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The research on the effects of orgasm on brain health is increasing constantly and it’s good news. Improved mood, better cognition, increased short term memory & new neuron formation in the brain – in short, more brainpower!

During arousal the symphony of signals from the genitals & senses pulse to meet the mental activity of the mind, exciting the whole system in a feedback loop priming us for climax, as the pre-orgasmic aura builds.

Blood flow surges through the brain, driven by the racing heart rate through expanding blood vessels to fuel the intoxicating cerebral activity with a well-oxygenated, nutritious blood supply.  – an Olympian peak performance workout.

When scanning the brain during mental exercises we will see an increase in activity in certain localised areas, whereas during orgasm the whole brain lights up (Wise et al 2017. Better than puzzling over Suduko for an hour.

Oxytocin is the hormone and neurotransmitter involved with empathy, trust, sexual activity, and relationship-building. Its release at climax literally makes people happier & promotes our ability to bond with our partner. “Having a regular and rewarding sex life is one of the most wonderful ways to lubricate our relationships—and having good relationships is associated with improved well-being across the board,” (Wise 2017). For women, oxytocin continues to be released even after orgasm.

Post orgasm the nervous system calms the body. Serotonin, the good mood hormone, is released, stabilising our mood, bringing feelings of well-being, and enabling brain cells and other nervous system cells to communicate with each other.

The especially exciting news is that repeated sexual experience is able to promote new neuron formation in the brain and stimulate the growth of the existing ones (Leuner et al 2010)

Clear away the brain fog, sharpen the mind and brighten the senses. When learning a new language, studying for final exams or starting a different career the orgasm advantage will deliver more cerebral power and keep your positivity lifting higher and higher as you grow into the next best version of yourself.

Once an orgasm has occurred, your brain tends to slow down. But it doesn’t go off-duty entirely.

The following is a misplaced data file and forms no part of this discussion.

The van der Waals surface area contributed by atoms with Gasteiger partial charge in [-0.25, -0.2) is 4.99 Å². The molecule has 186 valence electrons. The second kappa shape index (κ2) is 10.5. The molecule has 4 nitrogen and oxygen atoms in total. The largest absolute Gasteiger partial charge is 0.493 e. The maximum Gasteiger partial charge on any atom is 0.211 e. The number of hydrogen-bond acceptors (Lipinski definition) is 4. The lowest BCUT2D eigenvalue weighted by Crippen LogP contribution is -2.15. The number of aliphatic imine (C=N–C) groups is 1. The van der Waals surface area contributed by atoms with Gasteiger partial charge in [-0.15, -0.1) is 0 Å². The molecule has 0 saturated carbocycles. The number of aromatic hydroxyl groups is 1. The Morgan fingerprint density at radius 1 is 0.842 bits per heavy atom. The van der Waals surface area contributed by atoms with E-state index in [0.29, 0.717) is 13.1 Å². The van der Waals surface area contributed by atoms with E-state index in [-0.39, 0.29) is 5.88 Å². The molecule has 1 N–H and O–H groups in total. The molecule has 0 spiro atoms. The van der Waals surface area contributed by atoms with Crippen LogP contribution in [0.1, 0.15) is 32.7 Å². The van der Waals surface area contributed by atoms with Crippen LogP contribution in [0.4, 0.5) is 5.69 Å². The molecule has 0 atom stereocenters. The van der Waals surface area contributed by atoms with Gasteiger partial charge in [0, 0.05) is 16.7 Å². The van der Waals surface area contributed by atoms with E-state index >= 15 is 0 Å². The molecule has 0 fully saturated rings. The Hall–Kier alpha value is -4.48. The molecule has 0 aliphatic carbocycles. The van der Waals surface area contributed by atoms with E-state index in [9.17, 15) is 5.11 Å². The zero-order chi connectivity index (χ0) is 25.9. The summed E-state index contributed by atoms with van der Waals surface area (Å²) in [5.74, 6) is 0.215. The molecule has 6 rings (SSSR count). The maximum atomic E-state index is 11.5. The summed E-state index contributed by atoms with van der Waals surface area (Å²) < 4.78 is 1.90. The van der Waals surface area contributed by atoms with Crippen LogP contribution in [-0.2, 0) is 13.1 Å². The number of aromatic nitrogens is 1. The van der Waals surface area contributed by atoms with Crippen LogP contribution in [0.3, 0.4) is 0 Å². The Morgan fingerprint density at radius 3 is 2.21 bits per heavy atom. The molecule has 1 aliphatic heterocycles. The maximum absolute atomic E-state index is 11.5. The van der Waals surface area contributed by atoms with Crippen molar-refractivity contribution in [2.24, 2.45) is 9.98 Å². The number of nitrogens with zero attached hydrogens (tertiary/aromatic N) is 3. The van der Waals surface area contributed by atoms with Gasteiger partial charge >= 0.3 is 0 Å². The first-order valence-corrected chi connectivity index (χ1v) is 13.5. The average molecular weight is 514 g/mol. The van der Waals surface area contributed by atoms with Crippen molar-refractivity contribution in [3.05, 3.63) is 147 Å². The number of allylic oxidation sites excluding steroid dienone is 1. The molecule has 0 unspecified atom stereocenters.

“In both men and women, the orgasm signals the parasympathetic nervous system to start down-regulating (or calming) the body. The prefrontal cortex, which was previously activated leading up to orgasm, also becomes down-regulated – and this is linked to increased levels of oxytocin to facilitate attachment,” explained Sher.

Sukel added that the brain also churns out serotonin after an orgasm. This hormone is known to promote good mood and relaxation. In some people, serotonin can also lead to drowsiness and the desire to curl up for a nap.

  1. However, the brains of women tend to keep releasing oxytocin even after orgasm.

All brains experience the release of oxytocin during sex, which is a hormone responsible in part for creating feelings of closeness and bonding. However, the brains of women behave a little differently after orgasm.

“In women, oxytocin tends to continue to be released after orgasm, which may explain the motivation for post-coital cuddles,” noted Sher.

In addition, there is a cumulative effect. Having orgasms increases the ability to have more orgasms – practice, practice, practice.



Wise NJ, Frangos E, Komisaruk BR. Brain Activity Unique to Orgasm in Women: An fMRI Analysis. J Sex Med. 2017 Nov;14(11):1380-1391. doi: 10.1016/j.jsxm.2017.08.014. Epub 2017 Oct 3. PMID: 28986148; PMCID: PMC5675825.


Leuner B, Glasper ER, Gould E. Sexual experience promotes adult neurogenesis in the hippocampus despite an initial elevation in stress hormones. PLoS One. 2010 Jul 14;5(7):e11597. doi: 10.1371/journal.pone.0011597. PMID: 20644737; PMCID: PMC2904381.


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